Books / Reviews | ESSENTIAL READING FOR JAPANOPHILES

Escape from the everyday with Miyuki Miyabe’s ‘Brave Story’

by Kris Kosaka

Contributing Writer

Enter “Brave Story,” the 2003 best-selling fantasy novel from famed mystery writer Miyuki Miyabe, and you’ll gain access to a whole universe of Japanese pop culture. Follow the adventures of Wataru, an ordinary fifth grader who enjoys video games, sneaking into the local haunted construction site and wondering about the new boy at school, Mitsuru.

Brave Story, by Miyuki Miyabe, Translated by Alexander O. Smith.
820 pages
HAIKASORU, Fiction.

Wataru’s bland everyday is torn apart when his father suddenly leaves the family for another woman and his despondent mother attempts suicide. Spurred on by Mitsuru, who is not all that he seems, Wataru impulsively embraces an escape from his shock and anger, a secret portal to an alternative world called Vision. As a “Brave Traveler,” he must battle various demons and struggle with his own anger in order to climb the Tower of Destiny to seek relief for his misfortunes.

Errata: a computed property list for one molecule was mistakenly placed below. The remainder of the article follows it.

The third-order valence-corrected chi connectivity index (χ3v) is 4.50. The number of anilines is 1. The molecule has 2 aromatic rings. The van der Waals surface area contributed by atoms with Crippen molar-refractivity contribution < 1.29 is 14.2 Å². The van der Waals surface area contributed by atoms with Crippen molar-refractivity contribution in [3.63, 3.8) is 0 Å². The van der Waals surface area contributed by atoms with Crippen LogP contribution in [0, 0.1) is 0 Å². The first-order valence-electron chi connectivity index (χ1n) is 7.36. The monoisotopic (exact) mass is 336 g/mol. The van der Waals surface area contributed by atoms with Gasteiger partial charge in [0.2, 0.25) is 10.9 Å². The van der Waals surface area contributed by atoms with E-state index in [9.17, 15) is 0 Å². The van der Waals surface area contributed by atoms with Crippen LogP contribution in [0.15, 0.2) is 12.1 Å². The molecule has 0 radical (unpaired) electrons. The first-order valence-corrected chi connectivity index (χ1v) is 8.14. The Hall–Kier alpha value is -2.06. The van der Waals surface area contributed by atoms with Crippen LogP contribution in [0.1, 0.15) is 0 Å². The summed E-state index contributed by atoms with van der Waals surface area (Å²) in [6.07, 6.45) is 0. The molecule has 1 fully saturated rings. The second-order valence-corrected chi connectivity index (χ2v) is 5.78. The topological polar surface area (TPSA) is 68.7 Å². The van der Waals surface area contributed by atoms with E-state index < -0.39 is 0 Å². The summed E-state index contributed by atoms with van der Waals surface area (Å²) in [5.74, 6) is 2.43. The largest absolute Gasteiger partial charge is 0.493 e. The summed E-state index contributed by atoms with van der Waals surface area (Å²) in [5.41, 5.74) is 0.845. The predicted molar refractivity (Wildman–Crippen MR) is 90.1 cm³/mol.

Diving in and out of Wataru’s reality, the novel tackles pertinent adolescent issues that are juxtaposed against a supernatural realm of fantasy. Engendering a manga version, three video games, and a 2006 animated film, nominated for animation of the year in Japan, the novel is a media world itself.

Translated by Alexander O. Smith, “Brave Story” earned the Mildred L. Batchelder Award, an American Library Association literary accolade that recognizes the best work of translated children’s fiction each year. It’s a great adventure, filled with the suspense Miyabe is known for.

Read archived reviews of Japanese classics at jtimes.jp/essential.